Arriving 10 years ago in London from her native Poland, a country she describes as "grey and non-multicultural", Joanna Pilarczyk fell in love with the city immediately. Amazed and entranced by the many cultures and the vibrant life of the city, she took her sketchbook everywhere, indiscriminately and discreetly recording people on the streets, in parks, and in cafes. Fleeting moments and everyday lives were rapidly captured in her sketchbooks, as she made her first responses to "being hit by the exciting lifestyle and different, interesting people from all over the world."
As she grew more settled in her new environment, Joanna began to paint oil portraits of new acquaintances and friends within the artist community of North London. In these paintings, the person is set within their surroundings, in a pub, a garden, or at their place of work, and always with a vibrant palette of colors.
Join us in conversation as Joanna and I discuss why she decided to make the move from Poland to London, finding color inspiration from the neon hues of American TV, and moving her artistic eye inward—becoming more aware of what she wants.
When did you fall in love with painting?
I started painting and drawing when I was five. First, I learned from my uncle how to draw my favorite characters from cartoons. In kindergarden I loved to paint animals and princesses. My twin sister Ania was good at creating male characters. Other kids loved what we created and constantly asked us to paint something for them. My parents realized that my sister and I were very creative so they signed us up to take afternoon art classes in the local community centre. When I was in primary school, it was very clear to me that I was going to go to Art College so I took every opportunity to learn more about art techniques. I was lucky to have great teachers from the very beginning. I spent every summer taking part in Art Pleine Air in various places: Poland, Germany, France. When I describe my past experiences, I need to mention my sister. As identical twins we did everything together; we shared our creative path as evolving young artists. Our painting and drawing style was so similar that our teachers couldn't recognize which one of us was the artist. It was fun. When I was 23 I went to study Art Education and visual arts. It was this time when my sister and I separated and took different paths.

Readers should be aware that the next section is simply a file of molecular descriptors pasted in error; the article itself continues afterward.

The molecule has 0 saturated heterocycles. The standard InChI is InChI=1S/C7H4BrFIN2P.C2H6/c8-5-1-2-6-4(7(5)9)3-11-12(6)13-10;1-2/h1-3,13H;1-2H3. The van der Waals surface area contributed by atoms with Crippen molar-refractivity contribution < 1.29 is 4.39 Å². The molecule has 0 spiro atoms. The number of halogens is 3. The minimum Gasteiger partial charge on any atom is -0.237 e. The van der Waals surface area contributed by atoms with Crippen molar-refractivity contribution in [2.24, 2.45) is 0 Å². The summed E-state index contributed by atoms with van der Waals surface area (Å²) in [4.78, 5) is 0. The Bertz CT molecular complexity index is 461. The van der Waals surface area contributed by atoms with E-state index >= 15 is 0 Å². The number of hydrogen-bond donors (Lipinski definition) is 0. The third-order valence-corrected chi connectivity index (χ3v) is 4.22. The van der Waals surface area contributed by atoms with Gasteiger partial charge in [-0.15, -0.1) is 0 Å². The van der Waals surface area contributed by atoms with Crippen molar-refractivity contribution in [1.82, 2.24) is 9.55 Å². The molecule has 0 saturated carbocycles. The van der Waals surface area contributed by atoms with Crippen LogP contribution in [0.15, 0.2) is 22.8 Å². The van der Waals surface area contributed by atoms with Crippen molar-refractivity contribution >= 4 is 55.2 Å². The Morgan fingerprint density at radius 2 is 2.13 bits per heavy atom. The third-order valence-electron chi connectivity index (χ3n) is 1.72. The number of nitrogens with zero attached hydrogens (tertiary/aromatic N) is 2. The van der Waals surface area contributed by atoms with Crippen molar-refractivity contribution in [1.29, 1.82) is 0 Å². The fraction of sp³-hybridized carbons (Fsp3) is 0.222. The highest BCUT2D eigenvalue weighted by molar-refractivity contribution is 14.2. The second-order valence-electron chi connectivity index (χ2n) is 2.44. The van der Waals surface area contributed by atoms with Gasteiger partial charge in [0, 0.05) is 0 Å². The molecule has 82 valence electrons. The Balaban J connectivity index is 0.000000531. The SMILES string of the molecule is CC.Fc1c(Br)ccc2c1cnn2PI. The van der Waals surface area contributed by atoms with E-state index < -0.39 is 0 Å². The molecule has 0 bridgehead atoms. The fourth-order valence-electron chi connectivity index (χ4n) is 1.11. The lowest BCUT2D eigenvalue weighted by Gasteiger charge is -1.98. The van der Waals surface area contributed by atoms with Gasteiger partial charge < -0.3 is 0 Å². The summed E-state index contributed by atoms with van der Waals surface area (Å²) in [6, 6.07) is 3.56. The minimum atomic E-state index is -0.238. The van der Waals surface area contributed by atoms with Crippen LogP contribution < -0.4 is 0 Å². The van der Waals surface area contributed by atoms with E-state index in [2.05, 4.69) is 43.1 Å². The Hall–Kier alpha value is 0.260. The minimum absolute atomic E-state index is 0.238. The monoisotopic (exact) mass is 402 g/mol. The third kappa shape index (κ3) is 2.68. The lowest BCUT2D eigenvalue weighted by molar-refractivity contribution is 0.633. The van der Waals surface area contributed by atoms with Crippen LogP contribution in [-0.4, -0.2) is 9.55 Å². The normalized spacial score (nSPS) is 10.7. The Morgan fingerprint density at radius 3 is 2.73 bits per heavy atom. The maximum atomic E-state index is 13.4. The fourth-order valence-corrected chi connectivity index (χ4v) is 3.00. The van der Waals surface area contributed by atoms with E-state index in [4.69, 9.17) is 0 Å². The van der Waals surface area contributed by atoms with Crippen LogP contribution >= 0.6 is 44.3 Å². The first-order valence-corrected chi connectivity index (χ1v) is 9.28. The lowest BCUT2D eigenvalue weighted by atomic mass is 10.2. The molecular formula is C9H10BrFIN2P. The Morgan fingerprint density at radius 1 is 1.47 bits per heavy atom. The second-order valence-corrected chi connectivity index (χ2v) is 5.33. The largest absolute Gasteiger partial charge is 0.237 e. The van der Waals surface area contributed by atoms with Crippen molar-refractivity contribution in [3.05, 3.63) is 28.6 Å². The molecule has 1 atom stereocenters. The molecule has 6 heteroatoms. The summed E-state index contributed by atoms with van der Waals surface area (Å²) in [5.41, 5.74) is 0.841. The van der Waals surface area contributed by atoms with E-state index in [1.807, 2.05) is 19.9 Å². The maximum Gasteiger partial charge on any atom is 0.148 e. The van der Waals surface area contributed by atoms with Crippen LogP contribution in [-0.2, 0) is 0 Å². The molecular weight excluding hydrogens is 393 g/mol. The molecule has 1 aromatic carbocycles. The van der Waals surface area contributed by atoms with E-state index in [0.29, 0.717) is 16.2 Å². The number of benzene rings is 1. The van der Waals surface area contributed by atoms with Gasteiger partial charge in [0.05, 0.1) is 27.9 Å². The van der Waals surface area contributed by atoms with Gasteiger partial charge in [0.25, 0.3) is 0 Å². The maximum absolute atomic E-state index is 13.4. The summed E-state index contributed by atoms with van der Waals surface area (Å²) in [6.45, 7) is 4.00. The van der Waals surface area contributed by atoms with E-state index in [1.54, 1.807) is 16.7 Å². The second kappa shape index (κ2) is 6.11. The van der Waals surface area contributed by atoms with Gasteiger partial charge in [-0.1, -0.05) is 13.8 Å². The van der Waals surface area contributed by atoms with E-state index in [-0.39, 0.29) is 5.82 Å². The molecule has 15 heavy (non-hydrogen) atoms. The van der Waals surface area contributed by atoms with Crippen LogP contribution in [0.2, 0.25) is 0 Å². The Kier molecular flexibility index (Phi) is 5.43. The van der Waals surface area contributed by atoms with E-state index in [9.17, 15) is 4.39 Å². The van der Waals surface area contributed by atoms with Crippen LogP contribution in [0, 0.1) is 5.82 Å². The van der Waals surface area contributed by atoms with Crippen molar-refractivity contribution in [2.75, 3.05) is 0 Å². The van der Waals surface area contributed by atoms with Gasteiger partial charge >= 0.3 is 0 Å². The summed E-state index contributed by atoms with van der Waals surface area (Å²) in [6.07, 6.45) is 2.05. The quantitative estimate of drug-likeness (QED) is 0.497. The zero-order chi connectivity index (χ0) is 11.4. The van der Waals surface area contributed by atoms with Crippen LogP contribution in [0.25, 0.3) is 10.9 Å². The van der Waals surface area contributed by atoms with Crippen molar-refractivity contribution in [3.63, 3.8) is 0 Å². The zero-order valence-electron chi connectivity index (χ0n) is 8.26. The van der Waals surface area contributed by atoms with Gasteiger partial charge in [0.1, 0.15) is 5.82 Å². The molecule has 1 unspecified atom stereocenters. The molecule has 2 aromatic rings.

What brought you to London initially? What has been your experience in the art community there?
I moved to London because I fell in love with my partner Jarek. I never planed to leave Poland and my life there, but I realized that I met my soulmate, which changed everything. It sounds like a cliché but it's true. Also my sister was already in London so it was a great opportunity to be close to her again.
The art community in London is so different from Poland. All creatives have more opportunities to work in their field and build their career. I’m lucky that my partner is an artist, too. He works as a motion graphic designer and he already knew many interesting people. My first few years were very difficult, though, as I had to learn English and start my life from the very beginning. I decided to attend life drawing sessions and painting classes in North London to be around people and learn how to talk about art in a foreign language. Then I started volunteering as an art tutor and after a while, when I felt more confident, I started running my own classes. It was great idea, as I got to know more artists from the local community who become my very close friends and new family.
The moments you capture in your paintings are so intimate. Are the subjects in your paintings people you know personally? How much time do you typically spend with a person before deciding to capture them in a painting?